The 25th bi-annual Pan-African Film and Television Festival of Ouagadougou, capital of Burkina Faso, opened Saturday, Feb. 25, with the energetic music of Ivorian reggae singer Alpha Blondy.
Competition will be fierce among the 163 film entrants, all hoping to win the Etalon de Yennenga (Stallion of Yennanga) – the top prize. Another 50 films will be shown out of competition.
This year’s film-going crowd was lined up to see Frontieres, an African road movie about four women – Ivorian, Senegalese, Burkinabe and Nigerian actresses – crossing four countries by bus on their way to Lagos, Nigeria. During their trip, they discover the beautiful landscape of the Sahelian and coastal countries. However, the trip is a journey of struggle. Under the grueling sun, they’re beset by customs officers, thieves, murderers and rapists.
“The film deals with the bravery of women,” director ApollineTraore told the French news service AFP. “There is a tendency to portray women, particularly African women, as housewives, sweet gentle women. But it is important to show another side,” the Burkinabe director said.
Financed with public funds and by a French telecoms group, the film will be distributed throughout French-speaking Africa and in Europe,
At the opening ceremony, the name of Thomas Sankara was invoked over and over while koras and marimbas played to the Burkinabé dignitaries in the country’s municipal stadium, all sweltering in the 90-degree heat.
Sankara was the country’s popular leader, assassinated in 1987 by Blaise Compaoré, his best friend.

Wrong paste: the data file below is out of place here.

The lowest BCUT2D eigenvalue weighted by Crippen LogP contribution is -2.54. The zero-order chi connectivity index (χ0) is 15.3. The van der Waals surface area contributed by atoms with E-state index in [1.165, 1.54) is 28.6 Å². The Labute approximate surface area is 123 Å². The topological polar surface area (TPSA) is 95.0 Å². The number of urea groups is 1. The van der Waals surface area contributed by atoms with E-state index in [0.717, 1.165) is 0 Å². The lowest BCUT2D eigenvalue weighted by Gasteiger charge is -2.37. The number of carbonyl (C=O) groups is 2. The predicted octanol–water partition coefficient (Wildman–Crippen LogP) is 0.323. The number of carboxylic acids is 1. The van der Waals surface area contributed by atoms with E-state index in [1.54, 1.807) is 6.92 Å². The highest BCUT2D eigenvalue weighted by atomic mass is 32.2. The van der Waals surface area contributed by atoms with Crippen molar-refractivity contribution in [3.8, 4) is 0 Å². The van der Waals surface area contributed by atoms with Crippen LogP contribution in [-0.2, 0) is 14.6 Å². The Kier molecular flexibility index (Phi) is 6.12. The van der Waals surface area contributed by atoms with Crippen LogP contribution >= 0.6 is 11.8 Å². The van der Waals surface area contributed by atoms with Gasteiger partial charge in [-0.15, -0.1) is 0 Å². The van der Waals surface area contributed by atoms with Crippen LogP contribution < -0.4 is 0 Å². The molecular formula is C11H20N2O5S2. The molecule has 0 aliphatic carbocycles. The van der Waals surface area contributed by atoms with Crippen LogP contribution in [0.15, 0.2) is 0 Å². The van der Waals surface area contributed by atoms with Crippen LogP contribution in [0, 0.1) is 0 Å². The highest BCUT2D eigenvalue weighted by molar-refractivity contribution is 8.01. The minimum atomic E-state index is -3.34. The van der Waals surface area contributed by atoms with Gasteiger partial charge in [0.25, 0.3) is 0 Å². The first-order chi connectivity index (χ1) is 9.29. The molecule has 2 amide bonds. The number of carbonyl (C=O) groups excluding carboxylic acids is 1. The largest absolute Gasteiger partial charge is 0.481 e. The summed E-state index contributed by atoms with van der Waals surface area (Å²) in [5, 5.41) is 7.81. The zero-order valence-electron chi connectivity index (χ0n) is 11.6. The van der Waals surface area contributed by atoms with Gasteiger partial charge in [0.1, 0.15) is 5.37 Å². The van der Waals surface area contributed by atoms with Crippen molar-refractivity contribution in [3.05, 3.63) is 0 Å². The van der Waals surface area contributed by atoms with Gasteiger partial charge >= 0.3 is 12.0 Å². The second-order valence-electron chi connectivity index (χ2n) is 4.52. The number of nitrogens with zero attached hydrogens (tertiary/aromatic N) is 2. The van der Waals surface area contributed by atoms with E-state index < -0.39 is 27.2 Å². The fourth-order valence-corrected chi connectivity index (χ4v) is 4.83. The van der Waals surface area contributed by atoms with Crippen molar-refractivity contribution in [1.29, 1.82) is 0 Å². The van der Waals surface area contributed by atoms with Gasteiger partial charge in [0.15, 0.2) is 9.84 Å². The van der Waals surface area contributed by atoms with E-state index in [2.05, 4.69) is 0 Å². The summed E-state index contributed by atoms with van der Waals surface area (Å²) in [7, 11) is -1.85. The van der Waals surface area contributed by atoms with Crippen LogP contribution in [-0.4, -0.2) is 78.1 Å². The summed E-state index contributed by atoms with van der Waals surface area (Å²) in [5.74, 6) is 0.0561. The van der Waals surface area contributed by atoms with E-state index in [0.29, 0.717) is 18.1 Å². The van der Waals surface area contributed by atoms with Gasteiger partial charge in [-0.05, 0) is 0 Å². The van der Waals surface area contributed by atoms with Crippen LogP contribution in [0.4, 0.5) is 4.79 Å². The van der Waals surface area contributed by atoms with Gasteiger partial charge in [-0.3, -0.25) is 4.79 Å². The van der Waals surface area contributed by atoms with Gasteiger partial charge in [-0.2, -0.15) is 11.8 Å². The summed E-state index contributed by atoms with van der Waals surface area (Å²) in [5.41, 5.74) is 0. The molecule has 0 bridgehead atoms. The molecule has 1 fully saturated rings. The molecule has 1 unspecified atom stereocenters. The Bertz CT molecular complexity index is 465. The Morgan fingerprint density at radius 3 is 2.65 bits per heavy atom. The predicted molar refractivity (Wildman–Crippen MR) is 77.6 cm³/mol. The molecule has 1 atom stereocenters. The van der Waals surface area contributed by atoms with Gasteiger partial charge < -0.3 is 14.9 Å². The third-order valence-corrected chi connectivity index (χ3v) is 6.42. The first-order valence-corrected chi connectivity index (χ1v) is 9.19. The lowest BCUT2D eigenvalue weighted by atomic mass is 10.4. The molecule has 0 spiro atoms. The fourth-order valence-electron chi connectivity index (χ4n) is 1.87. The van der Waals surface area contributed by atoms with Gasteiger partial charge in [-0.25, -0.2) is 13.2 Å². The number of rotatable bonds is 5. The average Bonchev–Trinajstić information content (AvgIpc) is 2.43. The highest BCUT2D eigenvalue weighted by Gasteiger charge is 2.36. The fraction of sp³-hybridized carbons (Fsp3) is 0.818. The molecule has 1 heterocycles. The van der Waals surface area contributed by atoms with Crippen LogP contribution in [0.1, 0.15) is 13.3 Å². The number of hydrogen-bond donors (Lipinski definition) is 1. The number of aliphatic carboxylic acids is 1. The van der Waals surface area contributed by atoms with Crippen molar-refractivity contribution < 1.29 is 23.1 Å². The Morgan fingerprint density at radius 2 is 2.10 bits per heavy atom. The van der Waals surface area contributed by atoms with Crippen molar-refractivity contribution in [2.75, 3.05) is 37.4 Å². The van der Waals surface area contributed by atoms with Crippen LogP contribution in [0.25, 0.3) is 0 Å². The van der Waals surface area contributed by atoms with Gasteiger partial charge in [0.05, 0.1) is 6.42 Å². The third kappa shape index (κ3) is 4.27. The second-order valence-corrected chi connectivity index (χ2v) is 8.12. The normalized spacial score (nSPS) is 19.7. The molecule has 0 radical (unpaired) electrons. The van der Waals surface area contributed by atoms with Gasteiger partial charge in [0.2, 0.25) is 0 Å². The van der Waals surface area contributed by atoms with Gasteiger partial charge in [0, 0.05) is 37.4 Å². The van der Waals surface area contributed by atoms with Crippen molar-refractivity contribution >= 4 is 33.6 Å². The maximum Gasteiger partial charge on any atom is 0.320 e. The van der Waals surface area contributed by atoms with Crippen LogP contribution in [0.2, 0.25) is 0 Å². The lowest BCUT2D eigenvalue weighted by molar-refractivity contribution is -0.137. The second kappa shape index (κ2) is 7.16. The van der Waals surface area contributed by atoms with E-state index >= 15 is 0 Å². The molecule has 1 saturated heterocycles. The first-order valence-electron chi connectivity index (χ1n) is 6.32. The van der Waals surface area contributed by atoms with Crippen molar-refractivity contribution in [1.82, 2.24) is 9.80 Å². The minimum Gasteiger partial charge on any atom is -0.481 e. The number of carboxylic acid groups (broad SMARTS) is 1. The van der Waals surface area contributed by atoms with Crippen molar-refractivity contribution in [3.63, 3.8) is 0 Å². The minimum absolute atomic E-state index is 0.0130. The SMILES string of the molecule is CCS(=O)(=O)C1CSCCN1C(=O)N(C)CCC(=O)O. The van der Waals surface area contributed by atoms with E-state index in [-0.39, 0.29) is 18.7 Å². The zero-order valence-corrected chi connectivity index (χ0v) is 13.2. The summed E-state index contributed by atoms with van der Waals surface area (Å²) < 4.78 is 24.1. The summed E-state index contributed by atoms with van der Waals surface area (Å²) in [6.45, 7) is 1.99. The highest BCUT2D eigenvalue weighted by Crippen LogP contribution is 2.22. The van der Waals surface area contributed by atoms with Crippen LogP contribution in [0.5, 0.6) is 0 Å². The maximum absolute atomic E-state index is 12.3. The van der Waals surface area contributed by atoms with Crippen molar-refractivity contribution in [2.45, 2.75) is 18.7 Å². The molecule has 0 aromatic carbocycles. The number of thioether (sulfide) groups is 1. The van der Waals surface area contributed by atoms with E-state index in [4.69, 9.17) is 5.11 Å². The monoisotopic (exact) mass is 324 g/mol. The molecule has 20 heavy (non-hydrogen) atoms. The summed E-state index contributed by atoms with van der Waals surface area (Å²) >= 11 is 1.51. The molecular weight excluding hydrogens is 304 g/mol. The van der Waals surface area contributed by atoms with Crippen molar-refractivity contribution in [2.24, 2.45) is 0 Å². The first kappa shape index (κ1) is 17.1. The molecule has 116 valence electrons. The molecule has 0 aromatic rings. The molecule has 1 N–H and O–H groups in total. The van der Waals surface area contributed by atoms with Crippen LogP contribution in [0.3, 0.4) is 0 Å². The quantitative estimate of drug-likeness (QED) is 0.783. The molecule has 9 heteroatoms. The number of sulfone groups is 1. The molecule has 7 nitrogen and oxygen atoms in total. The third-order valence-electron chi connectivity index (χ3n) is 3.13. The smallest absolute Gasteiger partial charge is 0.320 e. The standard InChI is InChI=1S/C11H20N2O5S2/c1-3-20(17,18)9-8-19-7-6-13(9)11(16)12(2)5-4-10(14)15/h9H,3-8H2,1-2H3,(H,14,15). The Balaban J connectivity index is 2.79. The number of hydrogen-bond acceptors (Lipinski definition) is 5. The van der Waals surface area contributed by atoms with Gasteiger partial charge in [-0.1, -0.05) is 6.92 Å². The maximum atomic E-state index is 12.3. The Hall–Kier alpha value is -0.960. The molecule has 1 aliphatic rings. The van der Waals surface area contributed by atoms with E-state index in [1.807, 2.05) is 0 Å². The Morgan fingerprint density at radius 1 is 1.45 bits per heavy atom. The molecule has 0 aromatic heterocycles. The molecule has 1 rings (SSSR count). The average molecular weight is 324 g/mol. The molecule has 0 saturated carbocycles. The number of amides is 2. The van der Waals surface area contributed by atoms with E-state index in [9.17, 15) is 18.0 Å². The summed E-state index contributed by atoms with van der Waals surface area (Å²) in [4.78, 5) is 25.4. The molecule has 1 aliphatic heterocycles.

More than 100,000 revelers are expected to attend the ten-day fest – the first since the overthrow of the disgraced Compaoré in 2014, and the first since last year’s terror attacks on various hotels and restaurants.
Workshops on ways to support independent African film and train cinematographers are set to take place all over Ouagadougou this week.
“We could do with many more film festivals in Africa,” said Nigerian filmmaker and poet Wana Udobang in an interview with The Guardian. “Here people get to see different kinds of films so you don’t have this monolithic idea of what African film is.”
As Africa’s most talked about film festival got started, Moonlight was making history a world away, capturing “Best Film” at an Oscar night that carried more than a few surprises.
Peace Anyiam-Osigwe, director of the Africa Movie Academy Awards in Nigeria, shared her excitement about the American film. “One, because of its story, and second, the fact this was not a huge US budget film – it’s a $5 million film that actually won Best Picture, so for us in Africa, it holds a lot of hope,” she said.